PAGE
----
Retroactive child support permits a court to order support for an earlier time, back when no order yet existed. These support payments primary purpose is to do one of two things. To either make up unpaid past support or to pay for support needed before the court adjudicated an order.
In general, courts do not order retroactive child support. Since it isn’t granted automatically, a custodial parent must explicitly request it. Courts always have the prerogative when it comes to making child support decisions, so they may choose to accept or deny a request in the matter of retroactive support.
Different reasons warrant retroactive child support. They include:
• A final hearing child support hearing is delayed
• The non-custodial parent deliberately avoided support or hid some of their assets
• The parent seeking support shows a need for it
How does the court decide the amount of retroactive child support owed? Most courts direct the non-custodial parent to pay based on income earned during the period in question. If the custodial parent was working at a low-paying job during the time in contention and is currently earning significantly more, the amount will be predicated on their lower salary and not their current income.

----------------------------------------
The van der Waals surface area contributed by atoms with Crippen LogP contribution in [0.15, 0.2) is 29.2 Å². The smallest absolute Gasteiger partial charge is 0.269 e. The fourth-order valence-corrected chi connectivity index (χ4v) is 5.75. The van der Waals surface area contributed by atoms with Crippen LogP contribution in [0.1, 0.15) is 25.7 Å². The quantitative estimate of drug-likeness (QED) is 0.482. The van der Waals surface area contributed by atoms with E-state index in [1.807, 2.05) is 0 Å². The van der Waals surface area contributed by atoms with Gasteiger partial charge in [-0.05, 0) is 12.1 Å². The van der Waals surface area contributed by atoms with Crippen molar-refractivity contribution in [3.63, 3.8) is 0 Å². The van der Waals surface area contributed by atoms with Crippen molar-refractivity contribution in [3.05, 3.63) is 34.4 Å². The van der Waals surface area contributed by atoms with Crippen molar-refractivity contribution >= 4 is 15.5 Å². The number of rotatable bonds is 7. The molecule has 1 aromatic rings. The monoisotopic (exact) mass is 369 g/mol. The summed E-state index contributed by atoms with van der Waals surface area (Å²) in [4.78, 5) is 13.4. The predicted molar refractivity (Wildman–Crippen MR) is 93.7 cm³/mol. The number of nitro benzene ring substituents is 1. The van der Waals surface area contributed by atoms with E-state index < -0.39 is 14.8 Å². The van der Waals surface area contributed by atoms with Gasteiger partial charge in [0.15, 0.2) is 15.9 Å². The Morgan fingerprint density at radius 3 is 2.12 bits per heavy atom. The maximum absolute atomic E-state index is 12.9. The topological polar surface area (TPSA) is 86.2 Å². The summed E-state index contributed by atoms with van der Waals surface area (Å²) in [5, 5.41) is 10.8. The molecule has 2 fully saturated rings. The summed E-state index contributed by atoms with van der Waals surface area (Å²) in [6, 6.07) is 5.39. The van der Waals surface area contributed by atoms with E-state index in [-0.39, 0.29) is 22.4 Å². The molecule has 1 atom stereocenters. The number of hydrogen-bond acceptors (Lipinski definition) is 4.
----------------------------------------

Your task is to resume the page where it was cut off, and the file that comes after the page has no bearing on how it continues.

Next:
Other factors come into consideration for the court to weigh. These include whether the non-custodial parent knew support was required, whether the mother previously tried to contact the father, or whether any amount had been previously paid to the custodial parent.
Ultimately, the child’s best interests will determine the decision. Retroactive child support is usually ordered back to when the parents separated. If the parents were not married when the child was born, the court may order support back to the date of the child’s birth. The non-custodial parent may be asked, too, to help contribute to the mother’s pre-natal or post-natal expenses not covered by insurance.
As with any other legally enforceable court order, retroactive child support must be paid. Failure to do so may result in hefty penalties and fines, criminal charges, and possible jail time. In some instances, it may also result in loss of visitation rights or custody.